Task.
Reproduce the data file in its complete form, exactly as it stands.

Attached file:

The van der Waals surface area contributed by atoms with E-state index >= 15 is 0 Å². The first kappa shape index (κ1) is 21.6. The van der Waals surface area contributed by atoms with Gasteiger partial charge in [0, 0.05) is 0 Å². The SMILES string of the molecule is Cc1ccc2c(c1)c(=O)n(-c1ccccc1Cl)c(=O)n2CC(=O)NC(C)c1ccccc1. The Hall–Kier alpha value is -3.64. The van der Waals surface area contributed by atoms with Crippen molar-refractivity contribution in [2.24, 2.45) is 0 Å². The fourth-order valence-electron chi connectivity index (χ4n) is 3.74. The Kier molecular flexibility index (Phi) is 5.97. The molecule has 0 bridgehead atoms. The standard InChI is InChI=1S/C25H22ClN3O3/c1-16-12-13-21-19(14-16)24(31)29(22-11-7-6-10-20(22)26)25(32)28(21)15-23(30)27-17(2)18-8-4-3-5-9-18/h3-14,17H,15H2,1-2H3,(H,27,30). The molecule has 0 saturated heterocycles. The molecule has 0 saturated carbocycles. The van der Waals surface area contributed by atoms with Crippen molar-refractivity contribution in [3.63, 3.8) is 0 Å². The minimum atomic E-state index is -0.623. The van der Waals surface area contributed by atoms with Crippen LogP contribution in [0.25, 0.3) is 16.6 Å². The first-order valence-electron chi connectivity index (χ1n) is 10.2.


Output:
The van der Waals surface area contributed by atoms with E-state index >= 15 is 0 Å². The first kappa shape index (κ1) is 21.6. The van der Waals surface area contributed by atoms with Gasteiger partial charge in [0, 0.05) is 0 Å². The SMILES string of the molecule is Cc1ccc2c(c1)c(=O)n(-c1ccccc1Cl)c(=O)n2CC(=O)NC(C)c1ccccc1. The Hall–Kier alpha value is -3.64. The van der Waals surface area contributed by atoms with Crippen molar-refractivity contribution in [2.24, 2.45) is 0 Å². The fourth-order valence-electron chi connectivity index (χ4n) is 3.74. The Kier molecular flexibility index (Phi) is 5.97. The molecule has 0 bridgehead atoms. The standard InChI is InChI=1S/C25H22ClN3O3/c1-16-12-13-21-19(14-16)24(31)29(22-11-7-6-10-20(22)26)25(32)28(21)15-23(30)27-17(2)18-8-4-3-5-9-18/h3-14,17H,15H2,1-2H3,(H,27,30). The molecule has 0 saturated heterocycles. The molecule has 0 saturated carbocycles. The van der Waals surface area contributed by atoms with Crippen molar-refractivity contribution in [3.63, 3.8) is 0 Å². The minimum atomic E-state index is -0.623. The van der Waals surface area contributed by atoms with Crippen LogP contribution in [0.25, 0.3) is 16.6 Å². The first-order valence-electron chi connectivity index (χ1n) is 10.2.